Smart businesses consider their workforce as their greatest asset. Since people spend the bulk of their time at work, businesses need to make sure that the workplace is safe for employees. Various laws have been enacted to compel businesses to take workplace safety seriously. There’s also the threat of hefty compensation claims, troublesome lawsuits, and bad PR in case unfortunate incidents happen to workers in your business.
On top of that, several research studies have shown a relationship between employees’ productivity and their companies’ profitability. These are just some of the reasons why your business, big or small, should treat safety as a top priority. These three workplace safety techniques will help you get your business on the right track.
1. Prepare for the Unexpected
As Benjamin Franklin said, “If you fail to plan, you are planning to fail.”
The best time to prepare for workplace accidents (like fire) and disasters (such as earthquakes) is before they happen. One of the best ways to prepare is to regularly conduct safety drills in your workplace. It’s also important to have printed copies of emergency plans. If you could distribute or post large copies of such, your employees would be less likely to panic and more likely to follow them when unfortunate incidents occur.
Keep in mind that simply having a plan and sharing it is not enough. You need to periodically check if your plans are still the best course of action 6 months, 1 year, 2 years, and so on from when you formulated them. Tweak and communicate as needed.
2. Use the Right Tools
All places of work have their own set of tools. Think about it: Even if you have a typical desk job, you likely use at least two tools every day; say, a pair of scissors and a letter opener. Workers in other industries like construction or healthcare would naturally use more equipment and tools, as well as more frequently throughout the day.
For everyone’s safety, you need to make sure that your business has the proper tools, including personal protective equipment (or PPE). PPEs protect workers’ bodies (either part or all of it) from chemical, mechanical, electrical, and other types of hazards. The Occupational Safety and Health Act (OSHA) requires all businesses to furnish PPEs for workers who are exposed to dangers in their workplace. PPE sets include safety glasses, hard hats, cut-resistant gloves, and safety shoes/boots.
Businesses should also have safety knives that can be used for a variety of purposes. Nowadays, disposable safety knives have also become available. These are perfect to prevent tool sharing and the spread of diseases in a workplace. Based on your industry and the specific business you’re operating, come up with a list of the tools and equipment that your employees need. You can categorize them by frequency of use, size. department/team that will use them, and so on.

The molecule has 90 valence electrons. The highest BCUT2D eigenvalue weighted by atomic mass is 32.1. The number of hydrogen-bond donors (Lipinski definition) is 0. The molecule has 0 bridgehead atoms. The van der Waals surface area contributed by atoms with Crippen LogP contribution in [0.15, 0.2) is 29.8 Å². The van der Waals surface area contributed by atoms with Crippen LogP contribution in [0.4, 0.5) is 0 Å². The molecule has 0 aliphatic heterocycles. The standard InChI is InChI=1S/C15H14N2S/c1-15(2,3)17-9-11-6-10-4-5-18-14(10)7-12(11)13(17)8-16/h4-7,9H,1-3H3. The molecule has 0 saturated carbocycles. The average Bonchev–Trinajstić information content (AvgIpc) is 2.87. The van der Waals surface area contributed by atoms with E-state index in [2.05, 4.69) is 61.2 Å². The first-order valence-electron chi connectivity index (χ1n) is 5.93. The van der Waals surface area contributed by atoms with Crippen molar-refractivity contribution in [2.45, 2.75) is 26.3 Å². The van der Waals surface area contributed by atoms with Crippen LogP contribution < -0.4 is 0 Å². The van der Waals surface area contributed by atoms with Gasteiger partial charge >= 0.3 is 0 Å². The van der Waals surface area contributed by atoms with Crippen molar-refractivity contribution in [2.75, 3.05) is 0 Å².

Then you can proceed with sourcing them and then handing them over to the right staff. It’s best to have dedicated storage areas for various tools and equipment. This can help prevent accidents while also keeping your properties organized.
However, it doesn’t end there. You need to maintain the tools and inspect them regularly to make sure that they remain in good condition. For instance, safety knives should have sharp blades with no cracks. This is because dull blades take more effort to use and can lead to cuts.
3. Train People Constantly
Keep in mind that simply having smart plans and perfect tools does not suffice. It’s people who will put them to action or to good use, so they need to be trained accordingly. Your employees should be taught how to use the hand tools in your workplace. Encourage them to read the instruction manuals and to immediately report if any tool needs to be updated, fixed, or replaced.
Following these workplace safety techniques might seem like a lot of trouble but remember that workplace safety is a key ingredient to business success. Safe, healthy, and confident people are more likely to produce the best outputs compared to unprotected, unhealthy, and anxious ones.
As with many things involved in running a business, this requires a continuous process of preparing, having the right tools, and training. In the end, implementing these workplace safety techniques are worth all the troubles and then some.